Ngake, the taniwha that created Wellington Harbour (photo by John)

In front of the Petone Rowing Club, there is a gap in the seawall, so that rowing boats can be taken from the boat-bay to the water. Apparently after the storm on 20 June, sand, logs and debris had completely blocked the boat-bay doors and footpath. Water entered the boat-bay too, and caused damage to flooring and carpets. On the following Sunday, club volunteers helped to clear all the mess away.

The cleared gap in front of the Petone Rowing Club (photo by John)

Plenty of logs and other debris remained on the beach, and a big yellow digger was sitting idle on the beach. I guess the driver had gone off to have his lunch.

Plenty of logs remained, still to be cleared

Repairs to the damaged seawall

Towards the far end of the Esplanade, there were roadworks going on – the road was being re-sealed. Our three-year-old grandson Oliver would have loved it. There were bulldozers, and trucks and steamrollers, and men in orange hi-viz vests, all things he’s been fascinated with since before he could walk! Being the school holidays, there were quite a few parents and kids about, watching all the activity.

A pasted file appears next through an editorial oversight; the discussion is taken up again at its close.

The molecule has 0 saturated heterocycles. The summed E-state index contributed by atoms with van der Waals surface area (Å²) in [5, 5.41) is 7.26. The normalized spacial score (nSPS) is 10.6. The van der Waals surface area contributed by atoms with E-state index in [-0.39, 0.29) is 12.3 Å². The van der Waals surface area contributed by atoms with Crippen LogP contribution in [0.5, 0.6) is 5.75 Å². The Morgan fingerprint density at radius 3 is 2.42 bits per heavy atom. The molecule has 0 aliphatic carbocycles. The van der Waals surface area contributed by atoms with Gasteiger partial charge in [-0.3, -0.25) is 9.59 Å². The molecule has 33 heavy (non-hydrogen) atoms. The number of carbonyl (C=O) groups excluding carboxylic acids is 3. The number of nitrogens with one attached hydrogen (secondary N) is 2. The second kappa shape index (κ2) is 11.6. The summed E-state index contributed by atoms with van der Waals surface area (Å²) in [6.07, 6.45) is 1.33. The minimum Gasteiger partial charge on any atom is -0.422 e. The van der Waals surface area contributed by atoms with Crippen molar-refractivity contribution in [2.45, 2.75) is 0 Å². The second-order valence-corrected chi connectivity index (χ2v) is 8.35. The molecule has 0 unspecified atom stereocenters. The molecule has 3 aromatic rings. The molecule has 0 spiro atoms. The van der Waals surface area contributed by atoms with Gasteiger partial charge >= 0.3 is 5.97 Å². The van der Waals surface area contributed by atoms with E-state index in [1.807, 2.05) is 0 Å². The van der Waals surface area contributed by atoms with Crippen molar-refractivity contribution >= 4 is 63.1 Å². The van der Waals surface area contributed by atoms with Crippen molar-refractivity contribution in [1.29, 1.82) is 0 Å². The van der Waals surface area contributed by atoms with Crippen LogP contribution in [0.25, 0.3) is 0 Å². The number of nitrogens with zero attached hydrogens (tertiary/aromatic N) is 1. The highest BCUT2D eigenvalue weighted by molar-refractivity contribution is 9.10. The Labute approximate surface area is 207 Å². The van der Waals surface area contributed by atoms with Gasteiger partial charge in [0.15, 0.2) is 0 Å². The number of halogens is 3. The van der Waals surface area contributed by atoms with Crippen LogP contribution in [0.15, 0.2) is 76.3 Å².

Roadworks (photo by John)

Right at the end was the Hikoikoi Reserve, with a playground and a miniature railway. A circular mosaic community artwork and some quirky sculptures decorate the park leading to the playground.

Community art in the Hikoikoi Reserve

The miniature railway has been run by the Hutt Valley Model Engineering Society for nearly fifty years, and on Sunday afternoons children can have rides on the trains for a mere $2. Oliver would have loved that too, but sadly it was a Saturday when we visited there last summer, and he had to go  back to Auckland on the Sunday. He did enjoy the playground though.

The miniature railway in the Hikoikoi  Reserve (photo by John)

Here the road swings inland, but there is a track through the Hikoikoi Reserve that leads to McEwan Park, around a tongue of land forming the mouth of the Hutt River. The track ends up at the road again just before the bridge across the river.

Once across, we were in Seaview, where we had cycled before. The storm had seriously eroded the water’s edge, and damaged the relatively new foot/cycle path. The council had dumped large chunks of concrete and building rubble to protect the edge from further erosion. It looked as if the latest storm had ripped up a newly laid path, and the resulting broken slabs had been used to shore up the edge.

The council used building rubble to protect the shore from further erosion

Here they used slabs of broken path (photo by John)